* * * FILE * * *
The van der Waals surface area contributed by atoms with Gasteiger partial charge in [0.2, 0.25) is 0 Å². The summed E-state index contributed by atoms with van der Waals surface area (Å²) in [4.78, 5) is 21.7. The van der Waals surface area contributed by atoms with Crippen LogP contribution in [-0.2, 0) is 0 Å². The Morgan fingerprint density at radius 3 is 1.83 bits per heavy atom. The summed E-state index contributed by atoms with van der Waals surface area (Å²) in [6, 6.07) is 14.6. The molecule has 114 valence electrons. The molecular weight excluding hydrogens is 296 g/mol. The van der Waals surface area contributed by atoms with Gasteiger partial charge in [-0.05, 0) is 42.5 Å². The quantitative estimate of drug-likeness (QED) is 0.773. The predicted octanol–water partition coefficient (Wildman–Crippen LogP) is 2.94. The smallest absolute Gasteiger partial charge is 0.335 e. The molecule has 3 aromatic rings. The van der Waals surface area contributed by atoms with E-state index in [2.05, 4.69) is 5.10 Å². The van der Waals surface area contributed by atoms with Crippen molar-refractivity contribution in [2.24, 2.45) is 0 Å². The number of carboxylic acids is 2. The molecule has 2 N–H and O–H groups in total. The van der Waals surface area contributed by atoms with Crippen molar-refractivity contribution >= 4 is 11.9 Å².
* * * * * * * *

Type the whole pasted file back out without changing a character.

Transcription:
The van der Waals surface area contributed by atoms with Gasteiger partial charge in [0.2, 0.25) is 0 Å². The summed E-state index contributed by atoms with van der Waals surface area (Å²) in [4.78, 5) is 21.7. The van der Waals surface area contributed by atoms with Crippen LogP contribution in [-0.2, 0) is 0 Å². The Morgan fingerprint density at radius 3 is 1.83 bits per heavy atom. The summed E-state index contributed by atoms with van der Waals surface area (Å²) in [6, 6.07) is 14.6. The molecule has 114 valence electrons. The molecular weight excluding hydrogens is 296 g/mol. The van der Waals surface area contributed by atoms with Gasteiger partial charge in [-0.05, 0) is 42.5 Å². The quantitative estimate of drug-likeness (QED) is 0.773. The predicted octanol–water partition coefficient (Wildman–Crippen LogP) is 2.94. The smallest absolute Gasteiger partial charge is 0.335 e. The molecule has 3 aromatic rings. The van der Waals surface area contributed by atoms with E-state index in [2.05, 4.69) is 5.10 Å². The van der Waals surface area contributed by atoms with Crippen molar-refractivity contribution in [2.24, 2.45) is 0 Å². The number of carboxylic acids is 2. The molecule has 2 N–H and O–H groups in total. The van der Waals surface area contributed by atoms with Crippen molar-refractivity contribution >= 4 is 11.9 Å².